7. ^ Würdemann D, Tindall BJ, Pukall R, et al. (2009). "Gordonibacter pamelaeae gen. nov., sp. nov., a new member of the Coriobacteriaceae isolated from a patient with Crohn's disease, and reclassification of Eggerthella hongkongensis Lau et al. 2006 as Paraeggerthella hongkongensis gen. nov., comb. nov". Int J Syst Bacteriol. 59 (Pt 6): 1405–15. doi:10.1099/ijs.0.005900-0. PMID 19502325.
  8. ^ Mavrommatis K, Pukall R, Rohde C, et al. (2009). "Complete genome sequence of Cryptobacterium curtum type strain (12-3)". Stand Genomic Sci. 1 (2): 93–100. doi:10.4056/sigs.12260. PMC 3035227. PMID 21304644.
  9. ^ Copeland A, Sikorski J, Lapidus A, et al. (2009). "Complete genome sequence of Atopobium parvulum type strain (IPP 1246)". Stand Genomic Sci. 1 (2): 166–73. doi:10.4056/sigs.29547. PMC 3035223. PMID 21304653.
  10. ^ Göker M, Held B, Lucas S, et al. (2010). "Complete genome sequence of Olsenella uli type strain (VPI D76D-27C)". Stand Genomic Sci. 3 (1): 76–84. doi:10.4056/sigs.1082860. PMC 3035265. PMID 21304694.
  11. ^ Saunders E, Pukall R, Abt B, et al. (2009). "Complete genome sequence of Eggerthella lenta type strain (IPP VPI 0255)". Stand Genomic Sci. 1 (2): 174–82. doi:10.4056/sigs.33592. PMC 3035228. PMID 21304654.
  12. ^ a b Gao B, Gupta RS (2005). "Conserved indels in protein sequences that are characteristic of the phylum Actinobacteria". Int J Syst Evol Microbiol. 55 (Pt 6): 2401–2412. doi:10.1099/ijs.0.63785-0. PMID 16280504.
  13. ^ a b Gao B, Paramanathan R, Gupta RS (2006). "Signature proteins that are distinctive characteristics of Actinobacteria and their subgroups". Antonie van Leeuwenhoek. 90 (1): 69–91. doi:10.1007/s10482-006-9061-2. PMID 16670965. S2CID 25817892.
  14. ^ a b c Gao B, Gupta RS (2012). "Phylogenetic framework and molecular signatures for the main clades of the phylum Actinobacteria". Microbiol Mol Biol Rev. 76 (1): 66–112. doi:10.1128/MMBR.05011-11. PMC 3294427. PMID 22390973.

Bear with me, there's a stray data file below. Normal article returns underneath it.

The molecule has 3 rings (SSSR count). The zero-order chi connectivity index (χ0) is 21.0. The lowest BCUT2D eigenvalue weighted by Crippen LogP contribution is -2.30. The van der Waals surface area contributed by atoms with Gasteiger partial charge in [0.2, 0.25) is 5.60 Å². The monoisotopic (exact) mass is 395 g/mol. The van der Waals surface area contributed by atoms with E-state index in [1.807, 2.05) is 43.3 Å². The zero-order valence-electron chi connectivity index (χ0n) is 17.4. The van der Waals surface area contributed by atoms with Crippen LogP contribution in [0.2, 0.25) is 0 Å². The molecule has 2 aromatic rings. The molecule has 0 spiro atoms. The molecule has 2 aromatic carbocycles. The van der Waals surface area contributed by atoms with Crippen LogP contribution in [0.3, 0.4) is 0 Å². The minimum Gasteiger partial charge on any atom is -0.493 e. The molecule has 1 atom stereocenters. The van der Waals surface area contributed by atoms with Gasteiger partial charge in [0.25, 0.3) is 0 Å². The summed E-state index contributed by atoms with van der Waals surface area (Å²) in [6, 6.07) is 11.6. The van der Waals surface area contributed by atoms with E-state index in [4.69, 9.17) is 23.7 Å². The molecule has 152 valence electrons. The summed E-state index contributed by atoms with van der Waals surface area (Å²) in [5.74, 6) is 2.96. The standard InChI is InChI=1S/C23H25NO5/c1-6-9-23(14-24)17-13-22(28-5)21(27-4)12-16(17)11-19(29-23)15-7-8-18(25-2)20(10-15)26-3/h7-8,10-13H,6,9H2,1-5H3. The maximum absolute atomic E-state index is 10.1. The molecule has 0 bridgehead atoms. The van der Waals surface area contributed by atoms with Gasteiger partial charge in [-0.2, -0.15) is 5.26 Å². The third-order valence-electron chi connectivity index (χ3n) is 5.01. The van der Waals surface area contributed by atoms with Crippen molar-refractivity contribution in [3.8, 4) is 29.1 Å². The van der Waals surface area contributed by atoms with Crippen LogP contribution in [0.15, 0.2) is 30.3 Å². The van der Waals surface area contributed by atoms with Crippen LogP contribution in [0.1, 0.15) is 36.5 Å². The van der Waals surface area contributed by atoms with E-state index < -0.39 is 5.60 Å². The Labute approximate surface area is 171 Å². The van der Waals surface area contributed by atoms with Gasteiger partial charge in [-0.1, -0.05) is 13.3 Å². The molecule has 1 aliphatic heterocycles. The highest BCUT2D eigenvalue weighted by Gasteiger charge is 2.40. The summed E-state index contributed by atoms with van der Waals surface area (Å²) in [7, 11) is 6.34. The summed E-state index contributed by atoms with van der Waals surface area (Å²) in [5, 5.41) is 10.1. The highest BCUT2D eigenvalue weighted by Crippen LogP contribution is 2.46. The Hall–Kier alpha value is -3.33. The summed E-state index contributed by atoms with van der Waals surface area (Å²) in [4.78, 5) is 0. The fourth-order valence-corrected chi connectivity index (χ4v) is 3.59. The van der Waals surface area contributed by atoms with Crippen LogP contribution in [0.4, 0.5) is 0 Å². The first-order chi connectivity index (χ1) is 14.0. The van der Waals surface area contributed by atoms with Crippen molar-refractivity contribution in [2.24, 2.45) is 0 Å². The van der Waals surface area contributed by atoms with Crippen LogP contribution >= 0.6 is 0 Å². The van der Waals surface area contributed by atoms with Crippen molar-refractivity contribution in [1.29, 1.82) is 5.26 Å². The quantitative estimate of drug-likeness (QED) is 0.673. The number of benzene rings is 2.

15. ^ a b Zhi XY, Li WJ, Stackebrandt E (2009). "An update of the structure and 16S rRNA gene sequence-based definition of higher ranks of the class Actinobacteria, with the proposal of two new suborders and four new families and emended descriptions of the existing higher taxa". Int J Syst Evol Microbiol. 59 (Pt 3): 589–608. doi:10.1099/ijs.0.65780-0. PMID 19244447.
  16. ^ a b c d e Gupta RS, Chen WJ, Adeolu M, Chai Y (2010). "Molecular signatures for the class Coriobacteriia and its different clades; Proposal for division of the class Coriobacteriia into the emended order Coriobacteriales, containing the emended family Coriobacteriaceae and Atopobiaceae fam. nov., and Eggerthellales ord. nov., containing the family Eggerthellaceae fam. nov". Int J Syst Evol Microbiol. 63 (3): 3379–97. doi:10.1099/ijs.0.048371-0. PMID 23524353.
  17. ^ a b Gupta RS (2016). "Impact of genomics on the understanding of microbial evolution and classification: The importance of Darwin's views on classification". FEMS Microbiol Rev. 40 (4): 520–53. doi:10.1093/femsre/fuw011. PMID 27279642.
 title=
license
cc-by-sa-3.0
copyright
Wikipedia authors and editors
original
visit source
partner site
wikipedia EN

Coriobacteriia: Brief Summary

provided by wikipedia EN

The Coriobacteriia are a class of Gram-positive bacteria within the Actinomycetota phylum. Species within this group are nonsporulating, strict or facultative anaerobes that are capable of thriving in a diverse set of ecological niches. Gordonibacter species are the only members capable of motility by means of flagella within the class. Several species within the Coriobacteriia class have been implicated with human diseases that range in severity. Atopobium, Olsenella, and Cryptobacterium species have responsible for human oral infections including periodontitis, halitosis, and other endodontic infections. Eggerthella species have been associated with severe blood bacteraemia and ulcerative colitis.

license
cc-by-sa-3.0
copyright
Wikipedia authors and editors
original
visit source
partner site
wikipedia EN